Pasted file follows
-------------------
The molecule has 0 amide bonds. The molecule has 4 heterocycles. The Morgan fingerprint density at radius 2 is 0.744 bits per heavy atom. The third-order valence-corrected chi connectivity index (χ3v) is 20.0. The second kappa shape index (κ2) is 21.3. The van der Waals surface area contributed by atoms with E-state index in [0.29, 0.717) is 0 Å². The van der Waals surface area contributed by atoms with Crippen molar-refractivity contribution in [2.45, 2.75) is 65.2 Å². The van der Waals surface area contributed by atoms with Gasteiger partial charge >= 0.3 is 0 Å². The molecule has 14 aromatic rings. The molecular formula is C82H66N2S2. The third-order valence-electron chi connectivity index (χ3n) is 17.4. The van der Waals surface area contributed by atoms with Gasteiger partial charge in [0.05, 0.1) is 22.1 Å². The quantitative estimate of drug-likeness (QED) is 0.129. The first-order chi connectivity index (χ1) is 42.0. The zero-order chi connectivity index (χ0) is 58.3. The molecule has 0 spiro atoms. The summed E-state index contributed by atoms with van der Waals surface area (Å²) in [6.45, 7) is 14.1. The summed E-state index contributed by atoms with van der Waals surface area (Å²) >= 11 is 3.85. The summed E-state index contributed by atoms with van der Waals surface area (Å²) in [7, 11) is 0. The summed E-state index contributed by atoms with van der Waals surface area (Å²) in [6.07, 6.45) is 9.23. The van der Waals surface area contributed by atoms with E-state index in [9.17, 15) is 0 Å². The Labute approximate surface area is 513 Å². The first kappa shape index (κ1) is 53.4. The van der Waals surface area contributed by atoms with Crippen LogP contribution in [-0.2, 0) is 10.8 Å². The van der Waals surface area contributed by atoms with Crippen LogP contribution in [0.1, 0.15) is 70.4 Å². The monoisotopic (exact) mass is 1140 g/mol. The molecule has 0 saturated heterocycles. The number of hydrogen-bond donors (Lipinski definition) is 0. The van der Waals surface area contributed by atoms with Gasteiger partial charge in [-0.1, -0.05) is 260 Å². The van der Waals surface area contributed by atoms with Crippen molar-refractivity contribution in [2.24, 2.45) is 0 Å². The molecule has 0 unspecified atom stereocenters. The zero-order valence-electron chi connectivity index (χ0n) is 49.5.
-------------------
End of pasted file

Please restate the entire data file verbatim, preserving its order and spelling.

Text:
The molecule has 0 amide bonds. The molecule has 4 heterocycles. The Morgan fingerprint density at radius 2 is 0.744 bits per heavy atom. The third-order valence-corrected chi connectivity index (χ3v) is 20.0. The second kappa shape index (κ2) is 21.3. The van der Waals surface area contributed by atoms with E-state index in [0.29, 0.717) is 0 Å². The van der Waals surface area contributed by atoms with Crippen molar-refractivity contribution in [2.45, 2.75) is 65.2 Å². The van der Waals surface area contributed by atoms with Gasteiger partial charge >= 0.3 is 0 Å². The molecule has 14 aromatic rings. The molecular formula is C82H66N2S2. The third-order valence-electron chi connectivity index (χ3n) is 17.4. The van der Waals surface area contributed by atoms with Gasteiger partial charge in [0.05, 0.1) is 22.1 Å². The quantitative estimate of drug-likeness (QED) is 0.129. The first-order chi connectivity index (χ1) is 42.0. The zero-order chi connectivity index (χ0) is 58.3. The molecule has 0 spiro atoms. The summed E-state index contributed by atoms with van der Waals surface area (Å²) in [6.45, 7) is 14.1. The summed E-state index contributed by atoms with van der Waals surface area (Å²) >= 11 is 3.85. The summed E-state index contributed by atoms with van der Waals surface area (Å²) in [7, 11) is 0. The summed E-state index contributed by atoms with van der Waals surface area (Å²) in [6.07, 6.45) is 9.23. The van der Waals surface area contributed by atoms with E-state index in [9.17, 15) is 0 Å². The Labute approximate surface area is 513 Å². The first kappa shape index (κ1) is 53.4. The van der Waals surface area contributed by atoms with Crippen LogP contribution in [-0.2, 0) is 10.8 Å². The van der Waals surface area contributed by atoms with Crippen LogP contribution in [0.1, 0.15) is 70.4 Å². The monoisotopic (exact) mass is 1140 g/mol. The molecule has 0 saturated heterocycles. The number of hydrogen-bond donors (Lipinski definition) is 0. The van der Waals surface area contributed by atoms with Gasteiger partial charge in [-0.1, -0.05) is 260 Å². The van der Waals surface area contributed by atoms with Crippen molar-refractivity contribution in [2.24, 2.45) is 0 Å². The molecule has 0 unspecified atom stereocenters. The zero-order valence-electron chi connectivity index (χ0n) is 49.5.